A horse thus treated should not be immediately left to his own devices, one of which is to rub his throat on the manger or other convenient fitting, and perhaps cause a lasting blemish. When the mustard is seen to be taking effect, as evidenced by the animal shaking his head, swishing his tail, and perhaps striking with his front feet, he should be spoken to in terms of compassion, and prevented from doing himself any injury. When his manner has become calm, and not until then, should he be left.
The directions given above apply equally to this part.
A standing position favours the application of mustard to the sides, which should be applied equally all over the intended surface, avoiding the loose thin skin immediately behind the elbow; neither will it serve any useful purpose to go above the arches of the ribs in an upward direction, or down to the breast-bone below.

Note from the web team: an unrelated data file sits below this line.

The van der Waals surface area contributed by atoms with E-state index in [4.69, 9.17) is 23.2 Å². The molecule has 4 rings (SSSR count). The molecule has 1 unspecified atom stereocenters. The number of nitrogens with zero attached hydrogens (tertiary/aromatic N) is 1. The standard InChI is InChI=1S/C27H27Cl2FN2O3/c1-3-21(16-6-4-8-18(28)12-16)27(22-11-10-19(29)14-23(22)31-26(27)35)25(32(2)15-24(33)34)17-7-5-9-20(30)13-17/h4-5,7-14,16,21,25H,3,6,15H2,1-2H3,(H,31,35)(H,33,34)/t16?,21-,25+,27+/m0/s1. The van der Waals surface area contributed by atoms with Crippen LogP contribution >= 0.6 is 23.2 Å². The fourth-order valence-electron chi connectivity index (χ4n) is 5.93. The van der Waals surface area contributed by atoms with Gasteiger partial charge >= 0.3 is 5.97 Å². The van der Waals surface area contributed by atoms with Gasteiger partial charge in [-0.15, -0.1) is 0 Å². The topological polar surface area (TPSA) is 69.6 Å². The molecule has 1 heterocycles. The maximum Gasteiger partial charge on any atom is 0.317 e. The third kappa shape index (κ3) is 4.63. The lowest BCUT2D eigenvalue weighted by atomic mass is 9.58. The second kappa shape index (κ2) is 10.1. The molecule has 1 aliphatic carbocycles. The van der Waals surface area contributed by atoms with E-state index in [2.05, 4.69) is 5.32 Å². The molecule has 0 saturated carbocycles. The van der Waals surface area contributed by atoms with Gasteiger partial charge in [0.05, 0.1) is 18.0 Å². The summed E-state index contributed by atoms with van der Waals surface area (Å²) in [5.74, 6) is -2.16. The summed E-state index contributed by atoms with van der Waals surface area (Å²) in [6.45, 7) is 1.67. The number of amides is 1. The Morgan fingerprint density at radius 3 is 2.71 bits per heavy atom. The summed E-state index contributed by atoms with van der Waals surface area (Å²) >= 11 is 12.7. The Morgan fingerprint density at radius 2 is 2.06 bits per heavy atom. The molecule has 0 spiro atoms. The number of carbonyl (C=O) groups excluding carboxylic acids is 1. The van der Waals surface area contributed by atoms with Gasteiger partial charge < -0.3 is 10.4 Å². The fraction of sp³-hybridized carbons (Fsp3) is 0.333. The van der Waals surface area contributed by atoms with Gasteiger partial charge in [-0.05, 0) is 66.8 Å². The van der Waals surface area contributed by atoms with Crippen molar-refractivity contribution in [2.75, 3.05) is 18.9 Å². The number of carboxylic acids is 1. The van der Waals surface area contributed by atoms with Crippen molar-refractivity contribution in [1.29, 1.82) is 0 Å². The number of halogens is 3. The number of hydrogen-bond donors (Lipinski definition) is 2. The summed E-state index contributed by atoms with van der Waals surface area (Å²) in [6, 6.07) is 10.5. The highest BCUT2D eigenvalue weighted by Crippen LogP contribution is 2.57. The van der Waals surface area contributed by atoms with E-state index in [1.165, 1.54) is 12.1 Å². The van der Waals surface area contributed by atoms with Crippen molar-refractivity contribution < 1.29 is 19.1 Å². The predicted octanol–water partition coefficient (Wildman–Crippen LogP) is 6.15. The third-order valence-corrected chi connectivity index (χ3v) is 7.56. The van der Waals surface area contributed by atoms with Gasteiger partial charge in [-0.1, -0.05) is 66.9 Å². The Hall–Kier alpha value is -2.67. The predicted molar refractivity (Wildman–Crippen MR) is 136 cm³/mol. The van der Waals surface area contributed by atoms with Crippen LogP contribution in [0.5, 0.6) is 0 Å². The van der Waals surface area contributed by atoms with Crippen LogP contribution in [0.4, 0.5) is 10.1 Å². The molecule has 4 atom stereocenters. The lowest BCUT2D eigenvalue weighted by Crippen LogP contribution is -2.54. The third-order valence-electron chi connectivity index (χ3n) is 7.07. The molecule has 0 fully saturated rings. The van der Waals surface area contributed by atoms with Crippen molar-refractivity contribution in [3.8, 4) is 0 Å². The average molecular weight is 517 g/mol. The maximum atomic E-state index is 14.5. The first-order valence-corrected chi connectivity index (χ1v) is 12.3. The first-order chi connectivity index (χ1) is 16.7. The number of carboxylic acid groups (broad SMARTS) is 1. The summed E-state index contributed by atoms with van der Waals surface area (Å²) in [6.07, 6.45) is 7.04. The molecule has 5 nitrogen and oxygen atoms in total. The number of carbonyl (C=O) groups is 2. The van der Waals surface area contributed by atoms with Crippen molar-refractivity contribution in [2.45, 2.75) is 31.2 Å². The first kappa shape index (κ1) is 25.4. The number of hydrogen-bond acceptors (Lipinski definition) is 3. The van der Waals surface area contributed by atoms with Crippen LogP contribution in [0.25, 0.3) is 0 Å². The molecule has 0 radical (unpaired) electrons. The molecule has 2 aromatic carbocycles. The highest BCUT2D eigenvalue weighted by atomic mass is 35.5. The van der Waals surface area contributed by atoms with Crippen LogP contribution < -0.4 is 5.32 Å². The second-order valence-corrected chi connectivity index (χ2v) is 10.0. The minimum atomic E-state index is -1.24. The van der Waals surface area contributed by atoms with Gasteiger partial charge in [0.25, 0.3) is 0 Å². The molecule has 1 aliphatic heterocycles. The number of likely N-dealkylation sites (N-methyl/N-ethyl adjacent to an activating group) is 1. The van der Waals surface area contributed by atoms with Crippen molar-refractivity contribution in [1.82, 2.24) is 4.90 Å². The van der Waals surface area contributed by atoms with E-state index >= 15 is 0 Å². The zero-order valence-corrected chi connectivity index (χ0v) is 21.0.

In some inflammatory diseases affecting the organs of the belly, mustard or some other counter-irritant is applied over the greater part of the abdomen. Here, care should be exercised to avoid the loose skin of the flank, the sheath of the horse or gelding, and the teats of the mare, as the inclusion of these parts causes unnecessary pain at the time of application, and possibly obstinate sore places afterwards.
Where an application of mustard is advised over the region of the liver, it is understood to refer to the right side, to which the organ is more especially inclined, and it will be most effective if applied for a space of four or five inches behind the back ribs.